Senator Mercer: I think we are talking about two different tracks of traceability now, if I am hearing you correctly. We are talking from birth to the plant and then from the plant to the plate. Is that what you are suggesting, that there are two different tracks here?

Mr. Laws: Yes.

Mr. Clark: Yes.

Senator Plett: I certainly agree with the comment about it being consumer-driven. You talked about Japan, Mr. Laws. We had the occasion — and I know them well; they are from my home area — to tour the HyLife facility in Neepawa. They ship the majority of their product to Japan. Japan pays a premium for dealing with HyLife and getting that product. In that case their requirements are consumer-driven.

My concern, even though I do agree, is that if we are as dependent on the export as you suggested we are — and I believe we are — then we will have to find a way to meet their demands because they will just say, ``Well, we will buy from Korea because they have the traceability we want.'' Is that not the case?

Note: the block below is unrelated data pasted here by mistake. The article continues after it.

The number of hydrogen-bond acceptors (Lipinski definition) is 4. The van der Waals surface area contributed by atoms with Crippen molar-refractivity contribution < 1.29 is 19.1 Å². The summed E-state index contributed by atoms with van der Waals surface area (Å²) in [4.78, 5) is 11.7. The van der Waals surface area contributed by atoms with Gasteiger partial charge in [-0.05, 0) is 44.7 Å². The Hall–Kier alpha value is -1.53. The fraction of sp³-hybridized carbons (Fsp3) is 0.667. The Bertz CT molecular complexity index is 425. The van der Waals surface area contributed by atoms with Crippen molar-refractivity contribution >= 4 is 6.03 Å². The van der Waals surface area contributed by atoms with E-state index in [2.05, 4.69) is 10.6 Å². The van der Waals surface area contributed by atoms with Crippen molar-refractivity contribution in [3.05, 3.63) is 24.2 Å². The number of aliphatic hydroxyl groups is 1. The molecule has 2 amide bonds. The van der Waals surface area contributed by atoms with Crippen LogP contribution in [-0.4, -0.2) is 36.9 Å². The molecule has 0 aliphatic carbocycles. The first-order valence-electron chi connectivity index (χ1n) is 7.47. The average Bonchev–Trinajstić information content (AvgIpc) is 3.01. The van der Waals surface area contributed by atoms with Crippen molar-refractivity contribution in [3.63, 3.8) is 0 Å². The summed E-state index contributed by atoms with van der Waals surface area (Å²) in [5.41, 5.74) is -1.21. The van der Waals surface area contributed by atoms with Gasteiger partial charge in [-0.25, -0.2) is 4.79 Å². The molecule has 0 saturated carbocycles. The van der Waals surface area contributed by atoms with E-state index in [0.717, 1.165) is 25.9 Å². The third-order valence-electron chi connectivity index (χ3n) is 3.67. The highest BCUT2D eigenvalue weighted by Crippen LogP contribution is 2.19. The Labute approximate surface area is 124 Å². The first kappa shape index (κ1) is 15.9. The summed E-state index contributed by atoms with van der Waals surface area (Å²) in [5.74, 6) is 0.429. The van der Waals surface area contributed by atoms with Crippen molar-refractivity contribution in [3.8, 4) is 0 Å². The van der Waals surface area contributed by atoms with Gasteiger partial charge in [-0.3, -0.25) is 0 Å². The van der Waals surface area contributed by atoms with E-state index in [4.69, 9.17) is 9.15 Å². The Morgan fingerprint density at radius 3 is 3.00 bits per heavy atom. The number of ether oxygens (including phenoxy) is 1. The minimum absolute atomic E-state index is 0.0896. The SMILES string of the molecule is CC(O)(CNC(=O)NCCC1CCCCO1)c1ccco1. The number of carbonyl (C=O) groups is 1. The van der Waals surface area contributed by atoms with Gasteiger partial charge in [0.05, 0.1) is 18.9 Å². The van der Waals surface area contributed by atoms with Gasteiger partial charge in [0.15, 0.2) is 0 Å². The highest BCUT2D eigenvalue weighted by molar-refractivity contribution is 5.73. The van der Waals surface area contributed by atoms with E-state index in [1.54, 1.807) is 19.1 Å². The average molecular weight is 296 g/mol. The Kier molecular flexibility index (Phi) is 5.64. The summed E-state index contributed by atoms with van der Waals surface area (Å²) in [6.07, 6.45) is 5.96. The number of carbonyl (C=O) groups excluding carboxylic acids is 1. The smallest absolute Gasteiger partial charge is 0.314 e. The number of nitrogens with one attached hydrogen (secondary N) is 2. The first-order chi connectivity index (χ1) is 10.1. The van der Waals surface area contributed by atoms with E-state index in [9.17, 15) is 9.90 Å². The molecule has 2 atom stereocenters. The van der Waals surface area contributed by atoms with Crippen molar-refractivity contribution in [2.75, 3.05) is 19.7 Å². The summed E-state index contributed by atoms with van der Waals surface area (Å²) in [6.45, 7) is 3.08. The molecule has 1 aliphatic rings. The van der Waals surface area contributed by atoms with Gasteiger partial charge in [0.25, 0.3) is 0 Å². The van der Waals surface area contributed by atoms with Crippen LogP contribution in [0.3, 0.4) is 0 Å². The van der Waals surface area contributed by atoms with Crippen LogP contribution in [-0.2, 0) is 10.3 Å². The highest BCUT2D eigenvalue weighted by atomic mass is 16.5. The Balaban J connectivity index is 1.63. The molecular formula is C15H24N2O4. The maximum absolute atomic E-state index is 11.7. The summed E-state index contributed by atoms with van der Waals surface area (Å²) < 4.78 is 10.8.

Mr. Clark: In terms of global traceability in the pork industry — and Mr. Laws would be more familiar with multi- products — what we are proposing to do in Canada is world class. We do not want to outcompete ourselves. If we are going to take a monumental leap forward with a national traceability system, the U.S. is building a system that is quite different from ours, but it will get the job done. In the marketplace, though, ours is world-class.

Why would we have to take too many steps forward? Let us say we charge the end buyer a premium because we have to. Will they go to Brazil or to a different country? We have to be careful how far we go.

Senator Tardif: This question may have already been answered in your responses to Senator Plett's questions, but I wanted to get back to it. In your statement, Mr. Clark, you indicated that the current state of the traceability system for the pork industry was not where it should be, that it was labour intensive and that there was still a lot of work to be done. It was dependent on phone calls and though it could be a major information infrastructure system, it was not there yet.